The history of antinuclear protest begins in the early seventies as the Vietnam War ended and the peace movement began a search for replacement causes. One event which seemed to stir up antagonism for nuclear technology among the protest factions were the musings of Alvin Weinberg, the father of nuclear reactors, who in 1972 postulated the need for a "Technological Priesthood" to watch nuclear waste for many millennia. Activists like the physicist Marvin Resnikoff began to target nuclear projects during this birthing period of the anti-nuclear movement. Resnikoff, a professor at the short lived Rachel Carson University, became critical of the West Valley nuclear reprocessing plant in New York, thus beginning what became a career of protest. Others followed similar courses during this critical period in the early 70s, becoming involved in a lifelong anti-nuclear crusade.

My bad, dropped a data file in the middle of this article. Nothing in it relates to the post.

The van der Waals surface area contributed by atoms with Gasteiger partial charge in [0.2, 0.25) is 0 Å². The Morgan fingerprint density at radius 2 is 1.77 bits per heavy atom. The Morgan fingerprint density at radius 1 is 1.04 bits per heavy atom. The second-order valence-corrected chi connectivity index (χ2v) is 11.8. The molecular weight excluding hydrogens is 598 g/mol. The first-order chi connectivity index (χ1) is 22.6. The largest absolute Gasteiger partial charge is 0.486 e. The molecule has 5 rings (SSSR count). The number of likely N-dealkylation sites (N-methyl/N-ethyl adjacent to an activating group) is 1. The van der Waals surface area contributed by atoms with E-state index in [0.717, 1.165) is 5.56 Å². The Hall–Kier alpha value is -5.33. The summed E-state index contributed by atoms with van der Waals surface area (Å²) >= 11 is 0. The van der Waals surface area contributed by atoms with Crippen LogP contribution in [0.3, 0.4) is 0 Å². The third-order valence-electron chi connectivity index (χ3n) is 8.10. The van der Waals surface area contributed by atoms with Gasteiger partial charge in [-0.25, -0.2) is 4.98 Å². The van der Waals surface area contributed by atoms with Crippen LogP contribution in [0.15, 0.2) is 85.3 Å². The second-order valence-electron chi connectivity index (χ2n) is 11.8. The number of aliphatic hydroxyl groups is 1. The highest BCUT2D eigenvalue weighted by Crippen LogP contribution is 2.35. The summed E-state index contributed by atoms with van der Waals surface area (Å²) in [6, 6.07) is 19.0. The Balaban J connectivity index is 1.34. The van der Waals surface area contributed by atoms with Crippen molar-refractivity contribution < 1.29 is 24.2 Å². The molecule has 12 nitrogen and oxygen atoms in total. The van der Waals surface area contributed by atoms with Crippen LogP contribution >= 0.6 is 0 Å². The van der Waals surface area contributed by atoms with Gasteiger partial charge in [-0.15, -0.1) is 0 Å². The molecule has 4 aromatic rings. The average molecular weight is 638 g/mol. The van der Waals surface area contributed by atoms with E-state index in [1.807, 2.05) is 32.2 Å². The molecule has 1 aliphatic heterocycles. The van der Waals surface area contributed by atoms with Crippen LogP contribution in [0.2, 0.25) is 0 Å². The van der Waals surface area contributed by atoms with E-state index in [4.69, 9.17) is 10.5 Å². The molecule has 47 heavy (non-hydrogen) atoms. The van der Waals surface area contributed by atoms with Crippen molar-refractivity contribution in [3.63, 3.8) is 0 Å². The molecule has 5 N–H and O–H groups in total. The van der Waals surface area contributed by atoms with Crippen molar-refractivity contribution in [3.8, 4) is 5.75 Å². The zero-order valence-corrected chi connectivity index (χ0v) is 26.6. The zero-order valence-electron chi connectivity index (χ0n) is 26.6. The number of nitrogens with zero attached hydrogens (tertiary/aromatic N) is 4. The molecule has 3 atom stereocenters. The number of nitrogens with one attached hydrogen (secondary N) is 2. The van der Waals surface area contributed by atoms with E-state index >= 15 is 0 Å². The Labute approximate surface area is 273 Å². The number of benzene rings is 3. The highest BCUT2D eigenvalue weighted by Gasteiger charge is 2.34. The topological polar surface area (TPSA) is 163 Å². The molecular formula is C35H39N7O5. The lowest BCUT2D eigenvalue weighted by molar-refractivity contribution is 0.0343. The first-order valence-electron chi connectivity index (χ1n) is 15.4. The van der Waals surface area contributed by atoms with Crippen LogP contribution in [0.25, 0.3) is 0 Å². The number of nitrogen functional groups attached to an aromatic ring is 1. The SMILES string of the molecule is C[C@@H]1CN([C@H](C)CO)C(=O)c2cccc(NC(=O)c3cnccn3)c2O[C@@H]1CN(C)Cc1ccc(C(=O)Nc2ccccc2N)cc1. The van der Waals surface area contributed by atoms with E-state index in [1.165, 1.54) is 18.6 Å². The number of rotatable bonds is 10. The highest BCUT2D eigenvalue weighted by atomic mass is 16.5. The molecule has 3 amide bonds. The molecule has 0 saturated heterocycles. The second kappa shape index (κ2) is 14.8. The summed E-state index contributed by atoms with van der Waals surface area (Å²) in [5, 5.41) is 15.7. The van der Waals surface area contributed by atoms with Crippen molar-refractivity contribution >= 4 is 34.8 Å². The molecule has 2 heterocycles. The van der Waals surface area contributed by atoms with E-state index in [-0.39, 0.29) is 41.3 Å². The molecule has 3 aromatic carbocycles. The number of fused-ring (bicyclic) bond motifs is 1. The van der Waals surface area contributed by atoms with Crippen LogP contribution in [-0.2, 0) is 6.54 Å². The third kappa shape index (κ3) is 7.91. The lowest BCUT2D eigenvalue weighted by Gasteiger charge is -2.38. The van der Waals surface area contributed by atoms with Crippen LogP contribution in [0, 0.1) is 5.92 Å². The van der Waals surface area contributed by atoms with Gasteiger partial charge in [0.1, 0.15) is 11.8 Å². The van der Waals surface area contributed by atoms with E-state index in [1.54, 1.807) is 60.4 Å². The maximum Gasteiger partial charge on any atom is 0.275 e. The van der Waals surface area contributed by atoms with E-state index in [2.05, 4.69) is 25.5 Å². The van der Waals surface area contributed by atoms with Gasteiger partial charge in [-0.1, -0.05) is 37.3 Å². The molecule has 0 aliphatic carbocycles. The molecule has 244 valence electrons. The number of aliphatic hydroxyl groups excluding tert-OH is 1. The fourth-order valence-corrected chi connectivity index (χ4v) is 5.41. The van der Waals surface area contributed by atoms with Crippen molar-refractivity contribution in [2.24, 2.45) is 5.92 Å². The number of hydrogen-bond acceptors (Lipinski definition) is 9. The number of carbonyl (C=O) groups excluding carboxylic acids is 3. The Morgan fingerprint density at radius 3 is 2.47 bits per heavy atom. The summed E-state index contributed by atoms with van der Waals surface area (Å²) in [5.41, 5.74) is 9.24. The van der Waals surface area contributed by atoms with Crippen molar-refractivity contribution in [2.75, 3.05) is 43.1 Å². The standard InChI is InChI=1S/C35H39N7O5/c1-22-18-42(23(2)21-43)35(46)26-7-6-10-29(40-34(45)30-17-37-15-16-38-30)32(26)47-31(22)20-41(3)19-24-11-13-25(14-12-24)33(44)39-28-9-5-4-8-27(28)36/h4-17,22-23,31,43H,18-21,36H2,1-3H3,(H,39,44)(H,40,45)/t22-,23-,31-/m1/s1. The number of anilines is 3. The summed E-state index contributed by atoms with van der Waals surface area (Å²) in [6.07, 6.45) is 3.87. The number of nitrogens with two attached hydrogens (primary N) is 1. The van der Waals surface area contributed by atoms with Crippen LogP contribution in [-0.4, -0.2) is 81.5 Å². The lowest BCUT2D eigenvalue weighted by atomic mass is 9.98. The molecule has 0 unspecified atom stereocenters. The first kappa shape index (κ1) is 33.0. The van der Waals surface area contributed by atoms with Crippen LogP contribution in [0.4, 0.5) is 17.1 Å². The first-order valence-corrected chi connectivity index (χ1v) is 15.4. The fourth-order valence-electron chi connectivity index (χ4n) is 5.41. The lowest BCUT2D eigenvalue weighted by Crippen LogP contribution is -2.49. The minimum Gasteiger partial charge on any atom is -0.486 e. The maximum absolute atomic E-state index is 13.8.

The growth of the Clamshell Alliance and protest at Seabrook in the early 70's led to the parallel formation of Ralph Nader's Public Citizen Critical Mass Energy Project. The Critical Mass rallies of 1974 and 1978 helped solidify and legitimize the opposition. The movement became cohesive and hit its stride with Nader's writing of "The Atomic Menace", first published in 1977, which portrayed nuclear technology as a time bomb waiting to happen.